Being the CEO of a small Danish company that works internationally, I cannot avoid being abroad while some bank transactions are due.
Recently, while taking part in a workshop at one of our pilot municipalities in the EU, I had to make a payment using our bank’s internet access. This is a fairly common thing to do, and I have done it several times before while traveling, as I do at home. This time however, the bank apparently had introduced an extra cybersecurity measure, namely geoblocking of locations outside Denmark.
The introduction of this cybersecurity measure was not consistent: Sometimes, I could log in, see the account contents, but never access the list of transactions nor pay anything, and sometimes I could not log in at all. The error messages were very inconsistent as well. Somehow this had not been tested at all, it seemed.
At the same time, the user interface of the website had been re-designed and changed significantly recently, and as there were no warnings or error messages, I thought at first that it was just a problem with the first version of the website, but as the trouble prevailed I decided to do a little more to get in.
Guessing that it was just geoblocking, i.e. hindering direct access from outside a given range of internet locations, I started a so-called virtual private network (VPN) with endpoint in Denmark and – poof, the issues were gone, and I could do all the tasks I needed. Overcoming geoblocking is very easy if you know how.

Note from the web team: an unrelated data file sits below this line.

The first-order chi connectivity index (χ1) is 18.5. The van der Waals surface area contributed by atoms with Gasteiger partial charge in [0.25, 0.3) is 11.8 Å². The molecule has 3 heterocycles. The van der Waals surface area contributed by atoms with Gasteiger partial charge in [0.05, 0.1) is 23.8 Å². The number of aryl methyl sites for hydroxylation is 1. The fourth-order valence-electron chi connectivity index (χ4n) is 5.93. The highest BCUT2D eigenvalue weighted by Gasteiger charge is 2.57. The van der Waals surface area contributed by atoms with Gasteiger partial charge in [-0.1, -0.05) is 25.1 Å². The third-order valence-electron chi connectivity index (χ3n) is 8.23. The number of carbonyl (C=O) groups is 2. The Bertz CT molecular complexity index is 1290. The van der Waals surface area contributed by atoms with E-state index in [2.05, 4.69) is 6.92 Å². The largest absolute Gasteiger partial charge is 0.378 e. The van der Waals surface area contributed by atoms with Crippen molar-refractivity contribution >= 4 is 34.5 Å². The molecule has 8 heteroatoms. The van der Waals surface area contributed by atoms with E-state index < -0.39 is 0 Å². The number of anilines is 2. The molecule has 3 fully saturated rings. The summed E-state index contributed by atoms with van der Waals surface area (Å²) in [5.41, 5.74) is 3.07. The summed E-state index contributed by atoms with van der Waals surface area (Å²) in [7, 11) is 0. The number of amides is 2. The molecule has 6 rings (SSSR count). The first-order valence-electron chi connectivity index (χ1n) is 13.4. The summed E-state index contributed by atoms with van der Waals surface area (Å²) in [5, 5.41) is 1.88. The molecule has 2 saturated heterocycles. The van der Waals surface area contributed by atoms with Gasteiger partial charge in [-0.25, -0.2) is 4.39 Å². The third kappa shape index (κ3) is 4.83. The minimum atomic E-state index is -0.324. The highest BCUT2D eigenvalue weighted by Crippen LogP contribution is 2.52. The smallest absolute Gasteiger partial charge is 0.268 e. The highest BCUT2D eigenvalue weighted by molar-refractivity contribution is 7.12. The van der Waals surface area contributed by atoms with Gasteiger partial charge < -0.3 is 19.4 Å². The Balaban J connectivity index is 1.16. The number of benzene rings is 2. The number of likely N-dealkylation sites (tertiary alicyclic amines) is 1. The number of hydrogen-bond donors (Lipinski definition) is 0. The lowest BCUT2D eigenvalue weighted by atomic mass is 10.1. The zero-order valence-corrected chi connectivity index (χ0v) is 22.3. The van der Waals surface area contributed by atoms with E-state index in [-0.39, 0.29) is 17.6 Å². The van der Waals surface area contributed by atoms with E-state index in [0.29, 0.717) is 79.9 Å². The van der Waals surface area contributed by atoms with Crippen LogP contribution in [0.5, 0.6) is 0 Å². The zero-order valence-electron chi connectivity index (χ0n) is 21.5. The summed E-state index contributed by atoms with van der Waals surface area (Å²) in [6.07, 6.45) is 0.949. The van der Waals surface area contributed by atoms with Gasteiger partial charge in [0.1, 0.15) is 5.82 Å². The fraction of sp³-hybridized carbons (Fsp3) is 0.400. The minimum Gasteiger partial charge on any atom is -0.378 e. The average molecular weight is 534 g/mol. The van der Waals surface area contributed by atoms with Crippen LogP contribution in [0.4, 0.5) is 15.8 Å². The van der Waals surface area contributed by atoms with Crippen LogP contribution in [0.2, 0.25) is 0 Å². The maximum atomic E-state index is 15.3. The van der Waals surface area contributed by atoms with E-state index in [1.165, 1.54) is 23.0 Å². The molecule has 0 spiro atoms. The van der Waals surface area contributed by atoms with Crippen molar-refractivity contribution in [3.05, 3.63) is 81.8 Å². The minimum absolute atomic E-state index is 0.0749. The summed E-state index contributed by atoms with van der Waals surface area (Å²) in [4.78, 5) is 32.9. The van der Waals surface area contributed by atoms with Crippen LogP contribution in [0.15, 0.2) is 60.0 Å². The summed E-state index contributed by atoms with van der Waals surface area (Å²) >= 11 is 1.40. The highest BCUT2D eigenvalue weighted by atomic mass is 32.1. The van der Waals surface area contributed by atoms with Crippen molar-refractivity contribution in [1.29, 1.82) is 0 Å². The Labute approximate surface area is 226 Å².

The problem with geoblocking is that system administrators can prove that they have done something that works – although they also know how little effective it is, and managers, who often do not, can add it to their list of bonus-creating KPIs, and it only creates frustrated customers.
Maybe this is keeping some script-kiddies out of the banking system, but the bad guys who know what they do, are still getting through, and the trouble I unexpectedly got, seemed to show that the bank did not know what they were doing, at the same time giving their customers a very bad user experience – one that I shall not forget when comparing the bank against others.
For someone working with cybersecurity, this is an intriguing issue, and it did raise my awareness of their threats – albeit badly handled, but for users with less cybersecurity focus, it works the opposite way, seemingly showing that the bank has less control over the system and losing confidence in the banking system as such.
It is a good lesson to remember when trying to help resolve cybersecurity threats in the real world, as we do in CS-Aware.